How Sydney property will play out in 2020

What’s happening now tells us more than we know about the rest of 2020.

Sydney property is holding up better than expected. We can say that now. And hey, we weren’t expecting it either, as COVID-19 has hit both people, and the economy.

Research analyst Dr Nicola Powell said it best in the new Domain House Price Report:

“The outlook for the housing market is definitely more stable than the broader economy,” she said. “While prices in most capital cities have declined, the falls have been minimal to date.”

Sydney houses fell just 2% for the June quarter. And 0.9% in July.

Yet when COVID hit in March, the ASX 200 posted its biggest daily percentage fall on record, and has taken a rollercoaster ride since.

And as we ride COVID property’s own twists and turns, the market g-forces signal what’s coming for the rest of 2020. It’s almost as erratic. But not quite.

Three weeks ago BresicWhitney signed 32 new listings in a week, then 21, then 16. Momentum dwindled as Melbourne virus cases spiked. But a handful of vendors saw a window of certainty open up, and 16 more listings were signed in one day. And we jumped back to 32 that same week.

Activity now comes in bursts, but when people have the confidence to transact, the market is supportive of these moments of momentum.

Forget seasonality too. Everyone usually waits for spring to see their predictions come to fruition, but new patterns tell us 2020’s winter selling season will continue through to Christmas. Across BresicWhitney offices we sold 73 properties in June up from 59 in May, and up from 53 in June 2019.

In July we sold 78 homes compared with 44 for the same period last year.

Other new habits are playing out, including the busier school holidays this month. Prestige family homes rarely transact in these times, but this year we sold a number of Hunters Hill landmarks (one above $10 million), Balmain area sales above $3 million, Paddington residences in the high $2 millions, and a string of Inner West houses sought by young families from Newtown to Marrickville.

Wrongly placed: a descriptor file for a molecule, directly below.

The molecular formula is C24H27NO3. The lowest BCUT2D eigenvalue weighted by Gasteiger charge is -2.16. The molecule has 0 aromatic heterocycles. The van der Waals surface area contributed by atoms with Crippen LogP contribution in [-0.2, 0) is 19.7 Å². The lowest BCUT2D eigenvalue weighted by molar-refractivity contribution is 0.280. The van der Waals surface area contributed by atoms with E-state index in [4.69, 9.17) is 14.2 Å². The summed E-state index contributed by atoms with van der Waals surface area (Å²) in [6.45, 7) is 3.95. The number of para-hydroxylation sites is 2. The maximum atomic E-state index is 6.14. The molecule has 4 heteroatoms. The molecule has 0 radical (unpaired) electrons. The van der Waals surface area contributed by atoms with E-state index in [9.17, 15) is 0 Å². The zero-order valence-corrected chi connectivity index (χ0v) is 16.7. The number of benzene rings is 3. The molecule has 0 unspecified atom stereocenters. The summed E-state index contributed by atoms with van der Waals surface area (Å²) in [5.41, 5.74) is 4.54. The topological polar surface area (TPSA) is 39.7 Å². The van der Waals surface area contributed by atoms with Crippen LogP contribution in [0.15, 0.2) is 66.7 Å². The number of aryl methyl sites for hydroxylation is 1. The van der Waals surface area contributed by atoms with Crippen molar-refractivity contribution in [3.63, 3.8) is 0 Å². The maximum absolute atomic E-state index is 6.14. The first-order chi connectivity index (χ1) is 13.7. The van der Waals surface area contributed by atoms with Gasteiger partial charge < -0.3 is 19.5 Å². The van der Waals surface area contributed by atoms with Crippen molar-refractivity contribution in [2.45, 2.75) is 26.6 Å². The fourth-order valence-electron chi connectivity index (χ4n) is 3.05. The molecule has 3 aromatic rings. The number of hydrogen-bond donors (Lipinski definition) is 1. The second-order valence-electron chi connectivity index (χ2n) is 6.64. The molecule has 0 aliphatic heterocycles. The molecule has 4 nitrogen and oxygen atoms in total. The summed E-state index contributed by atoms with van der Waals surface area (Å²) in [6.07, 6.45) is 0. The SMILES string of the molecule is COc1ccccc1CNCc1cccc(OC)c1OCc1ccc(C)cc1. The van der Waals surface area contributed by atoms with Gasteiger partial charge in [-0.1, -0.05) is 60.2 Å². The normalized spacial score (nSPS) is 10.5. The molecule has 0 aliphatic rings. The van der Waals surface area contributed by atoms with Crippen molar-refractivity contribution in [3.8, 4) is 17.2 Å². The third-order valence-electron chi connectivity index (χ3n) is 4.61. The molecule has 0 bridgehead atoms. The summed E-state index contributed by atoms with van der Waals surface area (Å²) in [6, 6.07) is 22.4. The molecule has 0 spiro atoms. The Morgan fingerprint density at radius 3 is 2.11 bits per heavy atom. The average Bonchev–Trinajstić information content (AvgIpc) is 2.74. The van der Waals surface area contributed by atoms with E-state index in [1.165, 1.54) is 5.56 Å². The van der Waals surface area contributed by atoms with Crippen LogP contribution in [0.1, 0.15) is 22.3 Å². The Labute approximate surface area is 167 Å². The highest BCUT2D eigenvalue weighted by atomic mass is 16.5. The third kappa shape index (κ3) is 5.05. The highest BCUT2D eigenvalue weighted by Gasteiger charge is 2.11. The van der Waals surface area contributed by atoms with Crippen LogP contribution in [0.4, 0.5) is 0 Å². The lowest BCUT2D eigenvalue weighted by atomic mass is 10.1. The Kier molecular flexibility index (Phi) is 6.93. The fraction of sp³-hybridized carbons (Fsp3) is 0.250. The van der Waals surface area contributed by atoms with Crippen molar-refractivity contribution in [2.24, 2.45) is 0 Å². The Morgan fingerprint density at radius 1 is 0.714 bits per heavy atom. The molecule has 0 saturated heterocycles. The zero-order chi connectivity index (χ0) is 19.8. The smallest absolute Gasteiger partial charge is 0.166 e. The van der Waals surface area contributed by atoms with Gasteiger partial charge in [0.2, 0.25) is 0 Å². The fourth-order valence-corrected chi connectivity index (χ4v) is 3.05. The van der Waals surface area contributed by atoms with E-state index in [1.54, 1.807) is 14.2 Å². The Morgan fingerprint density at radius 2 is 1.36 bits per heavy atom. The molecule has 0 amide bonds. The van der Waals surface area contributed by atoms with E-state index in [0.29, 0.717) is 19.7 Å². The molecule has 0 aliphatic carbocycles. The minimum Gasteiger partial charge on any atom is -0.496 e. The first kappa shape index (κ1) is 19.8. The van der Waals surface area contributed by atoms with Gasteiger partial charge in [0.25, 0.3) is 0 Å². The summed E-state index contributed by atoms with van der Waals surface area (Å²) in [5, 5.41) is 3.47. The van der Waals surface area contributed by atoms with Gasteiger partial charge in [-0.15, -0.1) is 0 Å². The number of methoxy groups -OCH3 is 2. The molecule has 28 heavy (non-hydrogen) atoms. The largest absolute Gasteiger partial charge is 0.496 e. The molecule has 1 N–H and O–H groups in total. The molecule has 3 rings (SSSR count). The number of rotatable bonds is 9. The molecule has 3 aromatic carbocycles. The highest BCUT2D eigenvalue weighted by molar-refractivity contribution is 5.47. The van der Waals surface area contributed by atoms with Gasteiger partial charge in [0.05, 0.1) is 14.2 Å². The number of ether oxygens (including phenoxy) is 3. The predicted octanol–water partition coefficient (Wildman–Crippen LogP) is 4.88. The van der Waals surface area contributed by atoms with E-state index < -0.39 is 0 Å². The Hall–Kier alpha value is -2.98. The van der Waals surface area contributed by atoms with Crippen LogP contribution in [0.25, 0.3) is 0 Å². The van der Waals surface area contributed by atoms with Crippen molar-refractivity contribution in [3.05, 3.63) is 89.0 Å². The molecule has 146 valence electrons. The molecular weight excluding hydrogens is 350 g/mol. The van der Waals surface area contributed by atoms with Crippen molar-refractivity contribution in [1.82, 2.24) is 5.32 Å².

It forms a choppy yet consistent trajectory that transcends a normal year.

Obviously investor stock and entry-level houses are affected by COVID. But with speculators being more cautious, sub-$1.5 million homes are being sought by first-homebuyers, excited about having less competition from investors.

BresicWhitney head of sales Thomas McGlynn says the same goes for homes from $1.5 million to $3 million.

“From families to couples, there is strong confidence in this bracket, and we’re seeing a wide buyer pool still active in those blue-chip neighbourhoods.

“For anyone not financially impacted by COVID-19, they’re feeling the encouragement to make big living changes, with support out there for good selling opportunities, and the chance to trade sideways.”

When the GFC hit in August 2008, the official cash rate was 7.25%. Today it is 0.25% and that’s brought resilience to the market.

One caveat to note, is if banks tighten their lending criteria, access to funds could be limited, making it harder to get into properties, and putting the squeeze on demand. That’s one we’re watching closely.

But for now, when the opportunity comes up, people are acting. This is the new pattern for Sydney property.

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